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Can anybody tell me about Elizbethan verse and prose?i want to have notes on the...

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anum-naz | Student, Undergraduate | (Level 1) eNoter

Posted December 4, 2010 at 8:41 PM via web

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Can anybody tell me about Elizbethan verse and prose?

i want to have notes on the literature of this era.

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shaketeach | High School Teacher | (Level 2) Associate Educator

Posted December 9, 2010 at 1:35 AM (Answer #1)

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Elizabethan Drama evolved from the Miracle. Mystery, and Morality plays of the Middle Ages.  Perhaps the most famous of these plays is Everyman.

The biggest step came with the so called "school dramas".  The first tragedy was by two school friends, Thomas Sackville and Thomas Norton called Gorboduc.  The first two comedies were Ralph Roister Doister by Nicklas Udal and Gammer Gurton's Needle, playwright unknown.  These plays are all in verse which is rather awkward and clumsy.

It was left up to the University Wits (Lyly, Lodge, Greene, Nashe, and Marlowe) to further develop both the form and the verse.  The most influential of this group was Christopher Marlowe who took blank verse which was already being experimented with by some of his peers and used it better and more eloquently.

Quit simply, blank verse aka iambic pentameter is a rhythm, de DUM de DUM de DUM de DUM de DUM.  It was used for several very practical reasons.  Earlier verse forms were clumsy whereas blank verse most closely mirrors the rhythm of everyday English speech.  (IE I asked for coffee but you gave tea.)    It also mirrors the heart beat and finally verse is easier to memorize than prose because of the rhythm. (It is interesting to note that the rhythm is called iambic pentameter.  In Greek iam means to throw, meaning the verse is always being thrown forward.)

Marlowe also used the closet dramas of Seneca as his model rather than the more rigid Greek.  Both Marlowe and Thomas Kyd (The Spanish Tragedy) brought the violence right onto the stage to the delight of the Elizabethan audiences.  In Elizabethan tragedies, the bodies pile up on stage.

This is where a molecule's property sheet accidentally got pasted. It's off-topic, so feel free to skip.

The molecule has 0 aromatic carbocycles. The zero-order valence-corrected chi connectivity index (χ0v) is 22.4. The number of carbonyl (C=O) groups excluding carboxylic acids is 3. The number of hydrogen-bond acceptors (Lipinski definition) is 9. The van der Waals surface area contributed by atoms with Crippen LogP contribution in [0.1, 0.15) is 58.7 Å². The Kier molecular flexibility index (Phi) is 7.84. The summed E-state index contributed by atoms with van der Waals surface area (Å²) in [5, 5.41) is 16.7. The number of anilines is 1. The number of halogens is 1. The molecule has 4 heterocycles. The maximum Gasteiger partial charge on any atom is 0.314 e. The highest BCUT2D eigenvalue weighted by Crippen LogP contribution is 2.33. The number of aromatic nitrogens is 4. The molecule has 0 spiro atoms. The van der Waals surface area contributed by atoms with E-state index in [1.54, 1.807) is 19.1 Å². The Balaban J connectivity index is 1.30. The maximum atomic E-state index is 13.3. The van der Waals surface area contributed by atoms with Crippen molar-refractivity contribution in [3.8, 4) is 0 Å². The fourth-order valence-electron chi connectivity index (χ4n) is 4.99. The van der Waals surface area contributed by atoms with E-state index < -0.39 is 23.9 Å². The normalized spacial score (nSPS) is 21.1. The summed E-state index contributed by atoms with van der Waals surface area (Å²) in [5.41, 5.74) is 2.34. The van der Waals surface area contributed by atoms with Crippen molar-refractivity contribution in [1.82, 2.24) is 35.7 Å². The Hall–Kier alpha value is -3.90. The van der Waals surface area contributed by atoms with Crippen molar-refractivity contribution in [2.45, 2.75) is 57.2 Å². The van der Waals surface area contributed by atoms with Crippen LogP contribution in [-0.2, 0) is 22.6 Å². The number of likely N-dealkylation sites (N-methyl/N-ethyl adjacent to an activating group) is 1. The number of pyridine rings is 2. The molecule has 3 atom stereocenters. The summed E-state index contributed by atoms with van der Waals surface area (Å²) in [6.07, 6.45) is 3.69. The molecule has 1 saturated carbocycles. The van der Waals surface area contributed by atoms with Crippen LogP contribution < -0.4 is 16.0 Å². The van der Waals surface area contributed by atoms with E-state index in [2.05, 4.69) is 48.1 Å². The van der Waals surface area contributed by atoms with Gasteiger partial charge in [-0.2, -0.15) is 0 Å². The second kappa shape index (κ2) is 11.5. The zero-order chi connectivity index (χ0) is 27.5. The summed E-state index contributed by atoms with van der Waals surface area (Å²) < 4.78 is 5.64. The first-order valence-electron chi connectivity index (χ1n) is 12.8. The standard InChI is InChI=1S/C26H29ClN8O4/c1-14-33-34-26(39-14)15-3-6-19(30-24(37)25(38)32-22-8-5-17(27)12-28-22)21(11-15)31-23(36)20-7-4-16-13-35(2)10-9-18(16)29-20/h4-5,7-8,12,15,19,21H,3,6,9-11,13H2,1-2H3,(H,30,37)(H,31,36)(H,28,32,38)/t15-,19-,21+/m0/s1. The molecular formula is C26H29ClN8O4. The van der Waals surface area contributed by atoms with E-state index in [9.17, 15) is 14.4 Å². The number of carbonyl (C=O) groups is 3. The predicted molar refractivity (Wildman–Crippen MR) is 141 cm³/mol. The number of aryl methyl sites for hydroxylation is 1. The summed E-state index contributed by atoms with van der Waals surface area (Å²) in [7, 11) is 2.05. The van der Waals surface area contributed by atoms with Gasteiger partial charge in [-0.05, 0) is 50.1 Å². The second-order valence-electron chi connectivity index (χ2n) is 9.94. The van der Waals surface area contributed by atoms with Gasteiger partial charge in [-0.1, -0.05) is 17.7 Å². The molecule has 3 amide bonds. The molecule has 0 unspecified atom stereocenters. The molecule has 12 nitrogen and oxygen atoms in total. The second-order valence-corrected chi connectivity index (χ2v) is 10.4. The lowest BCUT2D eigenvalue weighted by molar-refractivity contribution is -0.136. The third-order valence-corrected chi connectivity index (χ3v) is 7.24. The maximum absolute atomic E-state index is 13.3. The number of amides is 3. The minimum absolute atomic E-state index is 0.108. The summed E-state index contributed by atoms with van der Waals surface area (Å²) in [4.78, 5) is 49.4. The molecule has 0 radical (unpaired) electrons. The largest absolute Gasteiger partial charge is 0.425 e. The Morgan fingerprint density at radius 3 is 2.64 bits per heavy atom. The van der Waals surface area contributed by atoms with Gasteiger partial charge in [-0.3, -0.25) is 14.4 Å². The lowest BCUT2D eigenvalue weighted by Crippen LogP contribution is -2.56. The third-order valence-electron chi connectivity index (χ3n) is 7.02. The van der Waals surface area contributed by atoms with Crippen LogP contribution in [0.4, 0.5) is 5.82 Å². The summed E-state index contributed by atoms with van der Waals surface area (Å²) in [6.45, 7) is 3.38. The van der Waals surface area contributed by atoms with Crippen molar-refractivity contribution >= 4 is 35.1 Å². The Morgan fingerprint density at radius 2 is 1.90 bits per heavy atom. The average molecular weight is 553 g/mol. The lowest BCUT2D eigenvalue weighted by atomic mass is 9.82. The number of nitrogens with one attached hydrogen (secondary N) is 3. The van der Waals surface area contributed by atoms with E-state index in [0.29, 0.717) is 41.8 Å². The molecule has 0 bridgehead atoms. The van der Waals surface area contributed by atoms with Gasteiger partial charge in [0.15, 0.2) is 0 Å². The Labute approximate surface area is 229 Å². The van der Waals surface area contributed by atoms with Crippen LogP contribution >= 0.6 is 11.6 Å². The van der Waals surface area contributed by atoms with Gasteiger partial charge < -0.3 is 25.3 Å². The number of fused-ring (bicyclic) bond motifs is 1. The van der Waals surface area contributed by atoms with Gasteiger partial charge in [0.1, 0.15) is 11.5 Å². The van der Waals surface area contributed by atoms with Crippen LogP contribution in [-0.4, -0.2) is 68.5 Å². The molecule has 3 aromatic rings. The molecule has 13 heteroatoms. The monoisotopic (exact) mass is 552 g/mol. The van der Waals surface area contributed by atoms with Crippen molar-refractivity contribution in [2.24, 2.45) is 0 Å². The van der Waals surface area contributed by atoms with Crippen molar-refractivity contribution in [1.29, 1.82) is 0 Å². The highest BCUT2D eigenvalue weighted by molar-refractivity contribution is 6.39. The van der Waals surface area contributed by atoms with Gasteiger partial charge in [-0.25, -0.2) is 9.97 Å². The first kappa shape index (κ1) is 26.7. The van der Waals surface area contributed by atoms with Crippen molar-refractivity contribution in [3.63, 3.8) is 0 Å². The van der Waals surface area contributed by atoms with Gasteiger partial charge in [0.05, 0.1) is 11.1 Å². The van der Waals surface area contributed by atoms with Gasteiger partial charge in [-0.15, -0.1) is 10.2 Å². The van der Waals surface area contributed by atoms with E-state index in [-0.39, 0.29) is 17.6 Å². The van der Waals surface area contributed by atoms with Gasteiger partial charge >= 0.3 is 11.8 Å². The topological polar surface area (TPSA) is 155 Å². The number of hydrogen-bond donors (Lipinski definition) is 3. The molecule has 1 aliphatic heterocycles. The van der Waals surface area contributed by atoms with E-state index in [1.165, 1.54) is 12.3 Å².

Unfortunately, Marlowe died young in a bar room brawl or who knows what he would have accomplished as a playwright? Fortunately, William Shakespeare was there to pick up the mantel of "master of the verse".  Shakespeare continued the development of blank verse and used it effectively in all of his plays.

He also used prose.  Often prose is the language of the lower class but not always.  It can also be used among friends.  For example King Lear opens with two nobleman "having a chat".  They are speaking in prose.  When the king enters and the occasion turns formal, so does their language.  They speak verse.

The play, Much Ado About Nothing is more than half prose whereas in Romeo and Juliet, Mercutio speaks in prose but few other characters do.  Here Shakespeare used a lot of rhyming couplets which is an indication of wrapping up an idea/thought.

Shakespeare can give you a good picture of a character's state of mind by how he uses verse.  If the language is smooth and flowing, this is a mentally calm and in control character.  If the language is short and choppy with lots of punctuation, the mind is in turmoil.

Shakespeare seemed to choose the language, whether it was verse, prose, or a combination of the two for each character according to need and situation.  Not every line is in the 5 stress/5 unstressed pattern.  Sometimes the rhythm is a troke.  Key words are always in the stress position.  It must be remembered that seemingly unimportant words like if or and can be in the stress position.

 

 

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